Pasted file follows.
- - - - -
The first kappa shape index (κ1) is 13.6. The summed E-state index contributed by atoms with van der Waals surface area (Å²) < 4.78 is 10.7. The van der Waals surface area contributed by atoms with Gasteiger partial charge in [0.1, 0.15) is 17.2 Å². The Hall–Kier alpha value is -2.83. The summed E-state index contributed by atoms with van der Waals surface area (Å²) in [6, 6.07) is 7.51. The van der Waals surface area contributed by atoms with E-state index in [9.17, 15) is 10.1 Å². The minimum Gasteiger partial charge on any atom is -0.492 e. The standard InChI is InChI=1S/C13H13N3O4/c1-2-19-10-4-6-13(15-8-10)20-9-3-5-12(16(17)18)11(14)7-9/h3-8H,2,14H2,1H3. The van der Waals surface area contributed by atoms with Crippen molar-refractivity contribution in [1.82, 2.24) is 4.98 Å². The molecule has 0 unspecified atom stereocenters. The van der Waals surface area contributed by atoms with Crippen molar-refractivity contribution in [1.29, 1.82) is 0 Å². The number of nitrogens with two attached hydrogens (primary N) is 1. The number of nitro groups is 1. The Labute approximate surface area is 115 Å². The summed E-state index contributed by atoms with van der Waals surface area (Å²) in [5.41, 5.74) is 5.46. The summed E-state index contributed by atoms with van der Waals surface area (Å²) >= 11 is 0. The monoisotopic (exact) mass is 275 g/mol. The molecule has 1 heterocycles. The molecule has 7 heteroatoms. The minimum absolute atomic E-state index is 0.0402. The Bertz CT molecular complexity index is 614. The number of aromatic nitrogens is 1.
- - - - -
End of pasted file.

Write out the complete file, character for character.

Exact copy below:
The first kappa shape index (κ1) is 13.6. The summed E-state index contributed by atoms with van der Waals surface area (Å²) < 4.78 is 10.7. The van der Waals surface area contributed by atoms with Gasteiger partial charge in [0.1, 0.15) is 17.2 Å². The Hall–Kier alpha value is -2.83. The summed E-state index contributed by atoms with van der Waals surface area (Å²) in [6, 6.07) is 7.51. The van der Waals surface area contributed by atoms with E-state index in [9.17, 15) is 10.1 Å². The minimum Gasteiger partial charge on any atom is -0.492 e. The standard InChI is InChI=1S/C13H13N3O4/c1-2-19-10-4-6-13(15-8-10)20-9-3-5-12(16(17)18)11(14)7-9/h3-8H,2,14H2,1H3. The van der Waals surface area contributed by atoms with Crippen molar-refractivity contribution in [1.82, 2.24) is 4.98 Å². The molecule has 0 unspecified atom stereocenters. The van der Waals surface area contributed by atoms with Crippen molar-refractivity contribution in [1.29, 1.82) is 0 Å². The number of nitrogens with two attached hydrogens (primary N) is 1. The number of nitro groups is 1. The Labute approximate surface area is 115 Å². The summed E-state index contributed by atoms with van der Waals surface area (Å²) in [5.41, 5.74) is 5.46. The summed E-state index contributed by atoms with van der Waals surface area (Å²) >= 11 is 0. The monoisotopic (exact) mass is 275 g/mol. The molecule has 1 heterocycles. The molecule has 7 heteroatoms. The minimum absolute atomic E-state index is 0.0402. The Bertz CT molecular complexity index is 614. The number of aromatic nitrogens is 1.